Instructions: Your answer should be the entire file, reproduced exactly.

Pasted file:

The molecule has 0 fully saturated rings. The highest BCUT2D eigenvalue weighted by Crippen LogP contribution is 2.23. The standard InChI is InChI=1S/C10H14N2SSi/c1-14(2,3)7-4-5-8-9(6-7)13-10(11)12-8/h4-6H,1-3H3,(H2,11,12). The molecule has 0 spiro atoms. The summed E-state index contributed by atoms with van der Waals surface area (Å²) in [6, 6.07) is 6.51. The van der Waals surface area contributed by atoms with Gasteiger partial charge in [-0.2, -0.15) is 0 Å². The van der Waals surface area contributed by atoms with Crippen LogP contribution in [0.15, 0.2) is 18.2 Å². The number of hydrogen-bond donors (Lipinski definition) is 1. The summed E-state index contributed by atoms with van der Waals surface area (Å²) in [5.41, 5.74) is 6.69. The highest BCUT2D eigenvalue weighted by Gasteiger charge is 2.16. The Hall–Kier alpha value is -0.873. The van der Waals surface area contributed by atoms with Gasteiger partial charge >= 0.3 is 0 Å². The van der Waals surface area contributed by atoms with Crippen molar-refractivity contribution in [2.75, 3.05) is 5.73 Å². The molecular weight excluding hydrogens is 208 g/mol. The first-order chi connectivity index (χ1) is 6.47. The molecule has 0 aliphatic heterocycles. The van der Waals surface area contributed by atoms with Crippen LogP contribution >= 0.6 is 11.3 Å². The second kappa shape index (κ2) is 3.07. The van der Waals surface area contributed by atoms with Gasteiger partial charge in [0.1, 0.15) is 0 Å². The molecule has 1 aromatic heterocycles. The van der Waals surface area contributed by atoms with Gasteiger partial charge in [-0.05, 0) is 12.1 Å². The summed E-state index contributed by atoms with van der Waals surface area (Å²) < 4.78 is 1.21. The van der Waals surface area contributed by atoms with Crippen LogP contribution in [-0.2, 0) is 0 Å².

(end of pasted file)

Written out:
The molecule has 0 fully saturated rings. The highest BCUT2D eigenvalue weighted by Crippen LogP contribution is 2.23. The standard InChI is InChI=1S/C10H14N2SSi/c1-14(2,3)7-4-5-8-9(6-7)13-10(11)12-8/h4-6H,1-3H3,(H2,11,12). The molecule has 0 spiro atoms. The summed E-state index contributed by atoms with van der Waals surface area (Å²) in [6, 6.07) is 6.51. The van der Waals surface area contributed by atoms with Gasteiger partial charge in [-0.2, -0.15) is 0 Å². The van der Waals surface area contributed by atoms with Crippen LogP contribution in [0.15, 0.2) is 18.2 Å². The number of hydrogen-bond donors (Lipinski definition) is 1. The summed E-state index contributed by atoms with van der Waals surface area (Å²) in [5.41, 5.74) is 6.69. The highest BCUT2D eigenvalue weighted by Gasteiger charge is 2.16. The Hall–Kier alpha value is -0.873. The van der Waals surface area contributed by atoms with Gasteiger partial charge >= 0.3 is 0 Å². The van der Waals surface area contributed by atoms with Crippen molar-refractivity contribution in [2.75, 3.05) is 5.73 Å². The molecular weight excluding hydrogens is 208 g/mol. The first-order chi connectivity index (χ1) is 6.47. The molecule has 0 aliphatic heterocycles. The van der Waals surface area contributed by atoms with Crippen LogP contribution >= 0.6 is 11.3 Å². The second kappa shape index (κ2) is 3.07. The van der Waals surface area contributed by atoms with Gasteiger partial charge in [0.1, 0.15) is 0 Å². The molecule has 1 aromatic heterocycles. The van der Waals surface area contributed by atoms with Gasteiger partial charge in [-0.05, 0) is 12.1 Å². The summed E-state index contributed by atoms with van der Waals surface area (Å²) < 4.78 is 1.21. The van der Waals surface area contributed by atoms with Crippen LogP contribution in [-0.2, 0) is 0 Å².